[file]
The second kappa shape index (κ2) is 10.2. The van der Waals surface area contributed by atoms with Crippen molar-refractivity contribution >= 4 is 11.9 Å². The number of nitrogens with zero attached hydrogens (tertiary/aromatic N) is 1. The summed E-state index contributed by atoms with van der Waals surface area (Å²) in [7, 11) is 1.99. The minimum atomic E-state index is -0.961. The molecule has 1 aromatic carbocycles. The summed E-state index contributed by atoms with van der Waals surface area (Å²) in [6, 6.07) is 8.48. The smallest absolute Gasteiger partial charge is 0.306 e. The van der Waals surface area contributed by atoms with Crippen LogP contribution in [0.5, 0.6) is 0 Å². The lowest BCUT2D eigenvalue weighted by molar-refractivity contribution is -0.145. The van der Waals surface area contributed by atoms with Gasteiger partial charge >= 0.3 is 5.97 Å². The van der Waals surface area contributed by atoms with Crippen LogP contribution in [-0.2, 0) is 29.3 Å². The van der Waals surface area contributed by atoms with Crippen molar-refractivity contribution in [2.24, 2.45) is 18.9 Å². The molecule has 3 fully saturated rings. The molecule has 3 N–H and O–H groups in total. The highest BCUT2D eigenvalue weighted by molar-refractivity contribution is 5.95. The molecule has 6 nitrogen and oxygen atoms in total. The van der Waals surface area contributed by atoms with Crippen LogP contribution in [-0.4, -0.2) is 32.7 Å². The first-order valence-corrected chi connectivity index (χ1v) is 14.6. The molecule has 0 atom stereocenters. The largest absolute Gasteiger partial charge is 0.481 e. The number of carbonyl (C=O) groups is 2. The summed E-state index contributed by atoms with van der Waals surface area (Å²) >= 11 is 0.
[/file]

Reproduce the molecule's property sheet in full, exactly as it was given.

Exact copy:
The second kappa shape index (κ2) is 10.2. The van der Waals surface area contributed by atoms with Crippen molar-refractivity contribution >= 4 is 11.9 Å². The number of nitrogens with zero attached hydrogens (tertiary/aromatic N) is 1. The summed E-state index contributed by atoms with van der Waals surface area (Å²) in [7, 11) is 1.99. The minimum atomic E-state index is -0.961. The molecule has 1 aromatic carbocycles. The summed E-state index contributed by atoms with van der Waals surface area (Å²) in [6, 6.07) is 8.48. The smallest absolute Gasteiger partial charge is 0.306 e. The van der Waals surface area contributed by atoms with Crippen LogP contribution in [0.5, 0.6) is 0 Å². The lowest BCUT2D eigenvalue weighted by molar-refractivity contribution is -0.145. The van der Waals surface area contributed by atoms with Gasteiger partial charge >= 0.3 is 5.97 Å². The van der Waals surface area contributed by atoms with Crippen LogP contribution in [-0.2, 0) is 29.3 Å². The van der Waals surface area contributed by atoms with Crippen molar-refractivity contribution in [2.24, 2.45) is 18.9 Å². The molecule has 3 fully saturated rings. The molecule has 3 N–H and O–H groups in total. The highest BCUT2D eigenvalue weighted by molar-refractivity contribution is 5.95. The molecule has 6 nitrogen and oxygen atoms in total. The van der Waals surface area contributed by atoms with Crippen LogP contribution in [-0.4, -0.2) is 32.7 Å². The first-order valence-corrected chi connectivity index (χ1v) is 14.6. The molecule has 0 atom stereocenters. The largest absolute Gasteiger partial charge is 0.481 e. The number of carbonyl (C=O) groups is 2. The summed E-state index contributed by atoms with van der Waals surface area (Å²) >= 11 is 0.